When latch signal Φ1 is presented to acoustic generator 16 (due to the presence of coincidence signal Φa1), pulse generator 161 within acoustic generator 16 produces a gate pulse Φg1 having a duration of approximately 1 second. This gate pulse is fed into AND gate 162. Carrier signal Φ4k (produced by control signal generator 2 and having a frequency of 4 kHz) is also fed into AND gate 162 and is modulated by gate pulse Φg1 so that acoustic generator 16 produces temperature stability signal Φb1 in the form of a train of pulses at the frequency of carrier signal Φ4k and lasting 0.1 sec., the length of gate pulse Φg1. This stability signal causes buzzer 13 to produce an audible stability signal having a relatively short duration (0.1 sec.) to indicate that the temperature measurement is progressing normally.
In the case of acoustic generator 15, gate pulse Φg2 has a duration of 1 second, so Φb2 having a duration of 1 second is output when the presence of Φa2 at AND gate 14 allows latch signal Φ1 to pass through to acoustic generator 15. Φb2 thus causes buzzer 13 to produce a relatively long audible signal made up of a series of short beeps to indicate that the temperature measurement has reached stability. The duration of gate pulses Φg1, and Φg2 is determined by the appropriate selection of the resistance of resistor R and the capacitance of capacitor C.
Referring again to FIG. 2, numeral 17 denotes an OR gate, 18 denotes a buzzer driver and 103 denotes the buzzer. The OR gate 17 receives temperature rise signal Φb1 and a stability signal Φb2 to output an information signal Φb shown in FIG. 3(J). The length of signal Φb output by OR gate 17 depends on whether Φb1, or Φb2 was presented at OR gate 17, that is, whether the temperature sensed by thermosensor 101 is rising or stable. Buzzer driver 18 receives the information signal Φb and, through buzzer 103, generates a different audible signal, depending on whether the sensed temperature is rising or is stable.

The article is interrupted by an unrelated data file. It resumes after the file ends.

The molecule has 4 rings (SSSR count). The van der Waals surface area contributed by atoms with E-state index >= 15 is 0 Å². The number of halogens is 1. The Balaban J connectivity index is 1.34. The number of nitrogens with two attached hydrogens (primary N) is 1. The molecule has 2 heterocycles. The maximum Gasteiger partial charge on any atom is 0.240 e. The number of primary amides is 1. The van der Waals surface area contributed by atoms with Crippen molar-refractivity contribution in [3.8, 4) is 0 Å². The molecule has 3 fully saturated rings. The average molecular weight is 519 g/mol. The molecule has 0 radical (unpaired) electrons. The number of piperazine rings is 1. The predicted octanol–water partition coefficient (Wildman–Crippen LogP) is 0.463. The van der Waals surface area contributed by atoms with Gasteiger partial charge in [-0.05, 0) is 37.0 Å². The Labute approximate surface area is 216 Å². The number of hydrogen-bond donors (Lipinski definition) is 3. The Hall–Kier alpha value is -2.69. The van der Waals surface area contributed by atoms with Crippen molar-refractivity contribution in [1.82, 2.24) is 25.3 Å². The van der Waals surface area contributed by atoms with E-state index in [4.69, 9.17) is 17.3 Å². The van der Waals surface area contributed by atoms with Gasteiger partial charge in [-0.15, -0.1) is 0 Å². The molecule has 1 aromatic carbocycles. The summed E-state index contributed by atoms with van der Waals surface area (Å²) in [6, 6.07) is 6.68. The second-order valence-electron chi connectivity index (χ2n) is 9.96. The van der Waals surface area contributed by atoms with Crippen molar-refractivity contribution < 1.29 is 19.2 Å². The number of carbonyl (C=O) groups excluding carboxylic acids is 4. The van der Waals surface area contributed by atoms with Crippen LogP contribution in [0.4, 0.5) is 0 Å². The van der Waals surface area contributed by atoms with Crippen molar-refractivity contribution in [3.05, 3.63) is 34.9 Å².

The method of operation of the invention will now be described with additional reference to FIG. 6. Numerals preceded by an "S" refer to the steps in the flow chart of FIG. 6.
In operation, when temperature measurement starts (S1), reference oscillator 1 and thermosensitive oscillator 3 start to oscillate to generate a reference signal Φ0 and a thermosensitive signal Φt respectively. Control signal generator 2 receives reference signal Φ0 to generate the initial reset signal Φr1 as shown in FIG. 3(B), to thereby reset and put the temperature counter 6 and storage unit 10 in an initialized measurement standby state.
As shown in FIGS. 3(C) and (E), a sampling signal Φs opens the AND gate 4 such that a count signal Φc is fed to the temperature counter 6, which counts the count signal Φc and outputs an initial temperature information signal Dt. Comparator 8 compares the initial temperature information signal Dt and the information Dm stored in the data hold unit 7 at the timing of a latch signal Φ11 (S2). Since the data hold unit 7 has not received information at the start of the temperature measurement, Dm =0. Therefore, since Dt >Dm and comparator 8 outputs a coincidence signal Φa1 of short duration at Dt =0. Φa1 is stored as Φam in storage unit 10 (S5) and AND gate 9 is thus opened. This allows Φ1 to pass through AND gate 9.